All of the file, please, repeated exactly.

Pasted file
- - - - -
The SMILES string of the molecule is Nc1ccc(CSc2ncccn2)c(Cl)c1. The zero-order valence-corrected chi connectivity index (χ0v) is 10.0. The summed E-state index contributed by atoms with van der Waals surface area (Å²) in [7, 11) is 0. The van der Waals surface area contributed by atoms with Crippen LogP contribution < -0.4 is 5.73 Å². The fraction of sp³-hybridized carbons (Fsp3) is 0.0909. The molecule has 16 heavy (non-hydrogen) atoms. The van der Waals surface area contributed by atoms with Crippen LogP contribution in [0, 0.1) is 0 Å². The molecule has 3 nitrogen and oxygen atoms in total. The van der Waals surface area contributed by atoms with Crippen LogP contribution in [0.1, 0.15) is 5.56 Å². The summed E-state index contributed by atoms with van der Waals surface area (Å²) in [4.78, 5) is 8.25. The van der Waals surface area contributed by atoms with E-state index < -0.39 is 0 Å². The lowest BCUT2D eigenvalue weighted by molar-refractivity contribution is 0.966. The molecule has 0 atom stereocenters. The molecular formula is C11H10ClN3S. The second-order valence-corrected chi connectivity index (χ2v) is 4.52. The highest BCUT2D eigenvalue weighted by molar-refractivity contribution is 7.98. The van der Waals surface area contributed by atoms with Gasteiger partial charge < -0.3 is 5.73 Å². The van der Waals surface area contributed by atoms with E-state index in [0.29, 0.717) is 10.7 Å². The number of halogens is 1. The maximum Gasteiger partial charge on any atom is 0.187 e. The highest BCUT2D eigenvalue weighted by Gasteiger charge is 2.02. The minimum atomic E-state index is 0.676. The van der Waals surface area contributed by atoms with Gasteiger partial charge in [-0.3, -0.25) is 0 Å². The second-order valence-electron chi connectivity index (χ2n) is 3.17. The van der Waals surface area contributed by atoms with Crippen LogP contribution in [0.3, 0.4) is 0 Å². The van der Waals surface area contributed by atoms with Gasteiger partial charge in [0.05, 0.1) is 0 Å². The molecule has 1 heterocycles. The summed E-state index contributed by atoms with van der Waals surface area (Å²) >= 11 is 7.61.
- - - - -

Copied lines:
The SMILES string of the molecule is Nc1ccc(CSc2ncccn2)c(Cl)c1. The zero-order valence-corrected chi connectivity index (χ0v) is 10.0. The summed E-state index contributed by atoms with van der Waals surface area (Å²) in [7, 11) is 0. The van der Waals surface area contributed by atoms with Crippen LogP contribution < -0.4 is 5.73 Å². The fraction of sp³-hybridized carbons (Fsp3) is 0.0909. The molecule has 16 heavy (non-hydrogen) atoms. The van der Waals surface area contributed by atoms with Crippen LogP contribution in [0, 0.1) is 0 Å². The molecule has 3 nitrogen and oxygen atoms in total. The van der Waals surface area contributed by atoms with Crippen LogP contribution in [0.1, 0.15) is 5.56 Å². The summed E-state index contributed by atoms with van der Waals surface area (Å²) in [4.78, 5) is 8.25. The van der Waals surface area contributed by atoms with E-state index < -0.39 is 0 Å². The lowest BCUT2D eigenvalue weighted by molar-refractivity contribution is 0.966. The molecule has 0 atom stereocenters. The molecular formula is C11H10ClN3S. The second-order valence-corrected chi connectivity index (χ2v) is 4.52. The highest BCUT2D eigenvalue weighted by molar-refractivity contribution is 7.98. The van der Waals surface area contributed by atoms with Gasteiger partial charge < -0.3 is 5.73 Å². The van der Waals surface area contributed by atoms with E-state index in [0.29, 0.717) is 10.7 Å². The number of halogens is 1. The maximum Gasteiger partial charge on any atom is 0.187 e. The highest BCUT2D eigenvalue weighted by Gasteiger charge is 2.02. The minimum atomic E-state index is 0.676. The van der Waals surface area contributed by atoms with Gasteiger partial charge in [-0.3, -0.25) is 0 Å². The second-order valence-electron chi connectivity index (χ2n) is 3.17. The van der Waals surface area contributed by atoms with Crippen LogP contribution in [0.3, 0.4) is 0 Å². The van der Waals surface area contributed by atoms with Gasteiger partial charge in [0.05, 0.1) is 0 Å². The molecule has 1 heterocycles. The summed E-state index contributed by atoms with van der Waals surface area (Å²) >= 11 is 7.61.